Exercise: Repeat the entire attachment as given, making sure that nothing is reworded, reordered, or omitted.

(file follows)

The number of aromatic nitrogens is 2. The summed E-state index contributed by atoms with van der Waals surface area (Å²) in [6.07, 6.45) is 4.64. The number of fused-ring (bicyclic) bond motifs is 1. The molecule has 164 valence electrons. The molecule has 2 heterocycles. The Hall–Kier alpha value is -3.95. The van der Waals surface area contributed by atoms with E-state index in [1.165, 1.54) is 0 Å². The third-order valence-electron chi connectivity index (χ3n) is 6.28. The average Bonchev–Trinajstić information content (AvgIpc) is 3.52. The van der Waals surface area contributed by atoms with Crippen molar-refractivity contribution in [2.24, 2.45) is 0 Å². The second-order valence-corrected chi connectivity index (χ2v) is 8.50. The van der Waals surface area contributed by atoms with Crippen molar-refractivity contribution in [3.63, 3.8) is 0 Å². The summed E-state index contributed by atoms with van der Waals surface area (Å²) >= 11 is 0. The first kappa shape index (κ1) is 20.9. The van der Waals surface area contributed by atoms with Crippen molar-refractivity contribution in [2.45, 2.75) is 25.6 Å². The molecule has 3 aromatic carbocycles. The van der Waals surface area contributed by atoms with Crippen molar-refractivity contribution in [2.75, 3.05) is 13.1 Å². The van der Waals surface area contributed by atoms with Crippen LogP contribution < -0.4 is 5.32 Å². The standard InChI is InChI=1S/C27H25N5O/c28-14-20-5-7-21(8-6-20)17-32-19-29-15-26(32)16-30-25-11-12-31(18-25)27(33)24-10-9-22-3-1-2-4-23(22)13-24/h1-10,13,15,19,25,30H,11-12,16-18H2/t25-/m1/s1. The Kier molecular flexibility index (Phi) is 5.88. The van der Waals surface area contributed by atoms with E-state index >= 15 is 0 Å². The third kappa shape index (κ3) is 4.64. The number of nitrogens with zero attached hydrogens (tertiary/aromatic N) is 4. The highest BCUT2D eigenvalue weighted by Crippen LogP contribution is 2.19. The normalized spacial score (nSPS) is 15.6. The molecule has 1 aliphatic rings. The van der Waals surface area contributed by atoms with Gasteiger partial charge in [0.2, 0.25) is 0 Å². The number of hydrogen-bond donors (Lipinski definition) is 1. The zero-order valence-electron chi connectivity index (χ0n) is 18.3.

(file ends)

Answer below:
The number of aromatic nitrogens is 2. The summed E-state index contributed by atoms with van der Waals surface area (Å²) in [6.07, 6.45) is 4.64. The number of fused-ring (bicyclic) bond motifs is 1. The molecule has 164 valence electrons. The molecule has 2 heterocycles. The Hall–Kier alpha value is -3.95. The van der Waals surface area contributed by atoms with E-state index in [1.165, 1.54) is 0 Å². The third-order valence-electron chi connectivity index (χ3n) is 6.28. The average Bonchev–Trinajstić information content (AvgIpc) is 3.52. The van der Waals surface area contributed by atoms with Crippen molar-refractivity contribution in [2.24, 2.45) is 0 Å². The second-order valence-corrected chi connectivity index (χ2v) is 8.50. The van der Waals surface area contributed by atoms with Crippen molar-refractivity contribution in [3.63, 3.8) is 0 Å². The summed E-state index contributed by atoms with van der Waals surface area (Å²) >= 11 is 0. The first kappa shape index (κ1) is 20.9. The van der Waals surface area contributed by atoms with Crippen molar-refractivity contribution in [2.45, 2.75) is 25.6 Å². The molecule has 3 aromatic carbocycles. The van der Waals surface area contributed by atoms with Crippen molar-refractivity contribution in [2.75, 3.05) is 13.1 Å². The van der Waals surface area contributed by atoms with Crippen LogP contribution < -0.4 is 5.32 Å². The standard InChI is InChI=1S/C27H25N5O/c28-14-20-5-7-21(8-6-20)17-32-19-29-15-26(32)16-30-25-11-12-31(18-25)27(33)24-10-9-22-3-1-2-4-23(22)13-24/h1-10,13,15,19,25,30H,11-12,16-18H2/t25-/m1/s1. The Kier molecular flexibility index (Phi) is 5.88. The van der Waals surface area contributed by atoms with E-state index >= 15 is 0 Å². The third kappa shape index (κ3) is 4.64. The number of nitrogens with zero attached hydrogens (tertiary/aromatic N) is 4. The highest BCUT2D eigenvalue weighted by Crippen LogP contribution is 2.19. The normalized spacial score (nSPS) is 15.6. The molecule has 1 aliphatic rings. The van der Waals surface area contributed by atoms with Gasteiger partial charge in [0.2, 0.25) is 0 Å². The number of hydrogen-bond donors (Lipinski definition) is 1. The zero-order valence-electron chi connectivity index (χ0n) is 18.3.